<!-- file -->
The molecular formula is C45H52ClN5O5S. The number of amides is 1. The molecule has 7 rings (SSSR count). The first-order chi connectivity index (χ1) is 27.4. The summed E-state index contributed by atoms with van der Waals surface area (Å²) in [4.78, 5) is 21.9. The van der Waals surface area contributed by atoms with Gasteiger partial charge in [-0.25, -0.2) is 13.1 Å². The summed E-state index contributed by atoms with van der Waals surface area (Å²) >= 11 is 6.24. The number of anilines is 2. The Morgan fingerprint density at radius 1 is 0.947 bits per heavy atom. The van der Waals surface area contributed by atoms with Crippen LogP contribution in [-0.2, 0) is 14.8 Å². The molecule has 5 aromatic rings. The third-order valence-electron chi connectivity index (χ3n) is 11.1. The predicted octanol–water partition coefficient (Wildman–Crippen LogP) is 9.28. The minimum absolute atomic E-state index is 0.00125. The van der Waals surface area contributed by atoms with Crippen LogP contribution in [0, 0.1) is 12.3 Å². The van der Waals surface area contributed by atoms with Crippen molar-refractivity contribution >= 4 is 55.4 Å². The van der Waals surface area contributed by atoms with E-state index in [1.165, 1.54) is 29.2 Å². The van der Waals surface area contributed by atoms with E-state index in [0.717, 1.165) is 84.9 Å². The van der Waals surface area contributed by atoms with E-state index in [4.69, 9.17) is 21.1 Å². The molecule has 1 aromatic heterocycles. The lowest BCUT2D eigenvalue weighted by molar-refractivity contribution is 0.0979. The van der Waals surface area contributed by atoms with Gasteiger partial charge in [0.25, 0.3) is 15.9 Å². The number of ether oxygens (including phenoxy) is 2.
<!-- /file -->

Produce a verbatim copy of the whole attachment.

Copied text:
The molecular formula is C45H52ClN5O5S. The number of amides is 1. The molecule has 7 rings (SSSR count). The first-order chi connectivity index (χ1) is 27.4. The summed E-state index contributed by atoms with van der Waals surface area (Å²) in [4.78, 5) is 21.9. The van der Waals surface area contributed by atoms with Gasteiger partial charge in [-0.25, -0.2) is 13.1 Å². The summed E-state index contributed by atoms with van der Waals surface area (Å²) >= 11 is 6.24. The number of anilines is 2. The Morgan fingerprint density at radius 1 is 0.947 bits per heavy atom. The van der Waals surface area contributed by atoms with Crippen LogP contribution in [-0.2, 0) is 14.8 Å². The molecule has 5 aromatic rings. The third-order valence-electron chi connectivity index (χ3n) is 11.1. The predicted octanol–water partition coefficient (Wildman–Crippen LogP) is 9.28. The minimum absolute atomic E-state index is 0.00125. The van der Waals surface area contributed by atoms with Crippen LogP contribution in [0, 0.1) is 12.3 Å². The van der Waals surface area contributed by atoms with Crippen molar-refractivity contribution >= 4 is 55.4 Å². The van der Waals surface area contributed by atoms with E-state index in [1.165, 1.54) is 29.2 Å². The van der Waals surface area contributed by atoms with E-state index in [0.717, 1.165) is 84.9 Å². The van der Waals surface area contributed by atoms with E-state index in [4.69, 9.17) is 21.1 Å². The molecule has 1 aromatic heterocycles. The lowest BCUT2D eigenvalue weighted by molar-refractivity contribution is 0.0979. The van der Waals surface area contributed by atoms with Gasteiger partial charge in [0.25, 0.3) is 15.9 Å². The number of ether oxygens (including phenoxy) is 2.